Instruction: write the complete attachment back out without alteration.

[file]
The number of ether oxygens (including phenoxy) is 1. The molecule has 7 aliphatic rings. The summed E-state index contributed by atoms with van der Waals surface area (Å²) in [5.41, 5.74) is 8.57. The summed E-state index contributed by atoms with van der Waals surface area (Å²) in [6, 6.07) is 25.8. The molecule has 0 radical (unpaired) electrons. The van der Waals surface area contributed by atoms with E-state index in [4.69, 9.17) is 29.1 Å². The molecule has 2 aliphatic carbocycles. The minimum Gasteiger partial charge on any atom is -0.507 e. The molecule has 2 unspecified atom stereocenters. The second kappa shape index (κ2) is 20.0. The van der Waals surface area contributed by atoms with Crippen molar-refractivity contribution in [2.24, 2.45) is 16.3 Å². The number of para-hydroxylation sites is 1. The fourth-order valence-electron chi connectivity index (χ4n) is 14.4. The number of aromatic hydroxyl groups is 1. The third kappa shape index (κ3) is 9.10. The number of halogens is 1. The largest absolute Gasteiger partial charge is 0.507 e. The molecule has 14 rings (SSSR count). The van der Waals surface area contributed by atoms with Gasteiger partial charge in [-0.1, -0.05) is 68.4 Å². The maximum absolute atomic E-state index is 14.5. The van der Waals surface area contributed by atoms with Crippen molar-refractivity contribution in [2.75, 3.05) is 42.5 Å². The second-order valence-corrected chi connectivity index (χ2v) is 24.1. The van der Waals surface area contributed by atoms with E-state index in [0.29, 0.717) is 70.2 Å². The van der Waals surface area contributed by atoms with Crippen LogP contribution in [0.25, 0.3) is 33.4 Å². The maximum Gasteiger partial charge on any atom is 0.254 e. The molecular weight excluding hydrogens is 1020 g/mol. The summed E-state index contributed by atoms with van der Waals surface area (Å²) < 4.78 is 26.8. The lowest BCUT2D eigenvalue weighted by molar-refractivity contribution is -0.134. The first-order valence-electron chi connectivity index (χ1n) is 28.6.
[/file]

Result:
The number of ether oxygens (including phenoxy) is 1. The molecule has 7 aliphatic rings. The summed E-state index contributed by atoms with van der Waals surface area (Å²) in [5.41, 5.74) is 8.57. The summed E-state index contributed by atoms with van der Waals surface area (Å²) in [6, 6.07) is 25.8. The molecule has 0 radical (unpaired) electrons. The van der Waals surface area contributed by atoms with E-state index in [4.69, 9.17) is 29.1 Å². The molecule has 2 aliphatic carbocycles. The minimum Gasteiger partial charge on any atom is -0.507 e. The molecule has 2 unspecified atom stereocenters. The second kappa shape index (κ2) is 20.0. The van der Waals surface area contributed by atoms with Crippen molar-refractivity contribution in [2.24, 2.45) is 16.3 Å². The number of para-hydroxylation sites is 1. The fourth-order valence-electron chi connectivity index (χ4n) is 14.4. The number of aromatic hydroxyl groups is 1. The third kappa shape index (κ3) is 9.10. The number of halogens is 1. The largest absolute Gasteiger partial charge is 0.507 e. The molecule has 14 rings (SSSR count). The van der Waals surface area contributed by atoms with Gasteiger partial charge in [-0.1, -0.05) is 68.4 Å². The maximum absolute atomic E-state index is 14.5. The van der Waals surface area contributed by atoms with Crippen molar-refractivity contribution in [2.75, 3.05) is 42.5 Å². The second-order valence-corrected chi connectivity index (χ2v) is 24.1. The van der Waals surface area contributed by atoms with E-state index in [0.29, 0.717) is 70.2 Å². The van der Waals surface area contributed by atoms with Crippen LogP contribution in [0.25, 0.3) is 33.4 Å². The maximum Gasteiger partial charge on any atom is 0.254 e. The molecular weight excluding hydrogens is 1020 g/mol. The summed E-state index contributed by atoms with van der Waals surface area (Å²) < 4.78 is 26.8. The lowest BCUT2D eigenvalue weighted by molar-refractivity contribution is -0.134. The first-order valence-electron chi connectivity index (χ1n) is 28.6.